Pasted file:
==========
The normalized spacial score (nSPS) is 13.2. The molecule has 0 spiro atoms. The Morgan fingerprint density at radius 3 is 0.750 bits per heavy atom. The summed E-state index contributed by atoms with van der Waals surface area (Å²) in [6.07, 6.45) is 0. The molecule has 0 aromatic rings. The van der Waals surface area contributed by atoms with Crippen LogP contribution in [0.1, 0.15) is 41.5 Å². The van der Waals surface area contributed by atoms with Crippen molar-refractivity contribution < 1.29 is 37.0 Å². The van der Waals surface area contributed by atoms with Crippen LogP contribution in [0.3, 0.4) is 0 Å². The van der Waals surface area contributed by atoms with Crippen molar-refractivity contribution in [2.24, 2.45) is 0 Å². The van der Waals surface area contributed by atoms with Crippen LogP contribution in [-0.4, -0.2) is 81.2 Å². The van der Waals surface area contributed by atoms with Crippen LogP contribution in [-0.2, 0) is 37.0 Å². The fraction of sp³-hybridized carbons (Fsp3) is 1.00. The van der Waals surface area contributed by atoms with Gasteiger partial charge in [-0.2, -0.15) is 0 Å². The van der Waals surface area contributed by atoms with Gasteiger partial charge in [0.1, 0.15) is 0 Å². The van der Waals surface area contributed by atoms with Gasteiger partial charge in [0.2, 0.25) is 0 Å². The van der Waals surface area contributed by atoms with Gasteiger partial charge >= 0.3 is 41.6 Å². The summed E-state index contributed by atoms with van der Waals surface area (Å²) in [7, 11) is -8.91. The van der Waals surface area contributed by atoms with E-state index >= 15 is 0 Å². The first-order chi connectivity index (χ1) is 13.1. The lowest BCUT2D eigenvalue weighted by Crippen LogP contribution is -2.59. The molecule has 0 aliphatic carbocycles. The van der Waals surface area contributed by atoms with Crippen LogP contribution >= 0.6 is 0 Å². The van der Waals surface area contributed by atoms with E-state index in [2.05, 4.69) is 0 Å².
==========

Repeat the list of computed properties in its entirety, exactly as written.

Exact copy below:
The normalized spacial score (nSPS) is 13.2. The molecule has 0 spiro atoms. The Morgan fingerprint density at radius 3 is 0.750 bits per heavy atom. The summed E-state index contributed by atoms with van der Waals surface area (Å²) in [6.07, 6.45) is 0. The molecule has 0 aromatic rings. The van der Waals surface area contributed by atoms with Crippen LogP contribution in [0.1, 0.15) is 41.5 Å². The van der Waals surface area contributed by atoms with Crippen molar-refractivity contribution < 1.29 is 37.0 Å². The van der Waals surface area contributed by atoms with Crippen LogP contribution in [0.3, 0.4) is 0 Å². The van der Waals surface area contributed by atoms with Crippen molar-refractivity contribution in [2.24, 2.45) is 0 Å². The van der Waals surface area contributed by atoms with Crippen LogP contribution in [-0.4, -0.2) is 81.2 Å². The van der Waals surface area contributed by atoms with Crippen LogP contribution in [-0.2, 0) is 37.0 Å². The fraction of sp³-hybridized carbons (Fsp3) is 1.00. The van der Waals surface area contributed by atoms with Gasteiger partial charge in [-0.2, -0.15) is 0 Å². The van der Waals surface area contributed by atoms with Gasteiger partial charge in [0.1, 0.15) is 0 Å². The van der Waals surface area contributed by atoms with Gasteiger partial charge in [0.2, 0.25) is 0 Å². The van der Waals surface area contributed by atoms with Gasteiger partial charge >= 0.3 is 41.6 Å². The summed E-state index contributed by atoms with van der Waals surface area (Å²) in [7, 11) is -8.91. The van der Waals surface area contributed by atoms with E-state index >= 15 is 0 Å². The first-order chi connectivity index (χ1) is 13.1. The lowest BCUT2D eigenvalue weighted by Crippen LogP contribution is -2.59. The molecule has 0 aliphatic carbocycles. The van der Waals surface area contributed by atoms with Crippen LogP contribution >= 0.6 is 0 Å². The van der Waals surface area contributed by atoms with E-state index in [2.05, 4.69) is 0 Å².